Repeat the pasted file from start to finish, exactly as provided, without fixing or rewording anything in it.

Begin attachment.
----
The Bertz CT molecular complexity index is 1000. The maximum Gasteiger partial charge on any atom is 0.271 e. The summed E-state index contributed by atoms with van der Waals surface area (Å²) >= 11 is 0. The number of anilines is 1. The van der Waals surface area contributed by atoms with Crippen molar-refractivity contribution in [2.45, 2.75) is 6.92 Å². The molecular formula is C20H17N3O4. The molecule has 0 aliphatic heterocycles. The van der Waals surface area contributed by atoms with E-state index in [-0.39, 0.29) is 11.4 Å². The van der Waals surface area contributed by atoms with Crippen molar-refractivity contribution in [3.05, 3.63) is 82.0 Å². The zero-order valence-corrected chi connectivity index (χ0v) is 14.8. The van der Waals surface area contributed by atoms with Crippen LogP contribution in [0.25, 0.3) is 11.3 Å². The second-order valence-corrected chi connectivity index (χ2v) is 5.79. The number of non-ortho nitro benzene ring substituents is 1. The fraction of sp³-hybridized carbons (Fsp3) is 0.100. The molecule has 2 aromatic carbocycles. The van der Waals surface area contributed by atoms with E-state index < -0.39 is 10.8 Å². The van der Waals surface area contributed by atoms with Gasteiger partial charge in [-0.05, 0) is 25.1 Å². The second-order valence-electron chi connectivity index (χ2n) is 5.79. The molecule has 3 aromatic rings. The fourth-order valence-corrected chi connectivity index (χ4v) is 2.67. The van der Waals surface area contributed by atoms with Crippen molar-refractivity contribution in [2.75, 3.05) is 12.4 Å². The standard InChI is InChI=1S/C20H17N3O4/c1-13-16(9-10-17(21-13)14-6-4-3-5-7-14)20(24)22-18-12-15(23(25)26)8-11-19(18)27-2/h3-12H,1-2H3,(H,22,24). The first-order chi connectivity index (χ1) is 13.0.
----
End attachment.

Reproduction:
The Bertz CT molecular complexity index is 1000. The maximum Gasteiger partial charge on any atom is 0.271 e. The summed E-state index contributed by atoms with van der Waals surface area (Å²) >= 11 is 0. The number of anilines is 1. The van der Waals surface area contributed by atoms with Crippen molar-refractivity contribution in [2.45, 2.75) is 6.92 Å². The molecular formula is C20H17N3O4. The molecule has 0 aliphatic heterocycles. The van der Waals surface area contributed by atoms with E-state index in [-0.39, 0.29) is 11.4 Å². The van der Waals surface area contributed by atoms with Crippen molar-refractivity contribution in [3.05, 3.63) is 82.0 Å². The zero-order valence-corrected chi connectivity index (χ0v) is 14.8. The van der Waals surface area contributed by atoms with Crippen LogP contribution in [0.25, 0.3) is 11.3 Å². The second-order valence-corrected chi connectivity index (χ2v) is 5.79. The number of non-ortho nitro benzene ring substituents is 1. The fraction of sp³-hybridized carbons (Fsp3) is 0.100. The molecule has 2 aromatic carbocycles. The van der Waals surface area contributed by atoms with E-state index < -0.39 is 10.8 Å². The van der Waals surface area contributed by atoms with Gasteiger partial charge in [-0.05, 0) is 25.1 Å². The second-order valence-electron chi connectivity index (χ2n) is 5.79. The molecule has 3 aromatic rings. The fourth-order valence-corrected chi connectivity index (χ4v) is 2.67. The van der Waals surface area contributed by atoms with Crippen molar-refractivity contribution in [2.75, 3.05) is 12.4 Å². The standard InChI is InChI=1S/C20H17N3O4/c1-13-16(9-10-17(21-13)14-6-4-3-5-7-14)20(24)22-18-12-15(23(25)26)8-11-19(18)27-2/h3-12H,1-2H3,(H,22,24). The first-order chi connectivity index (χ1) is 13.0.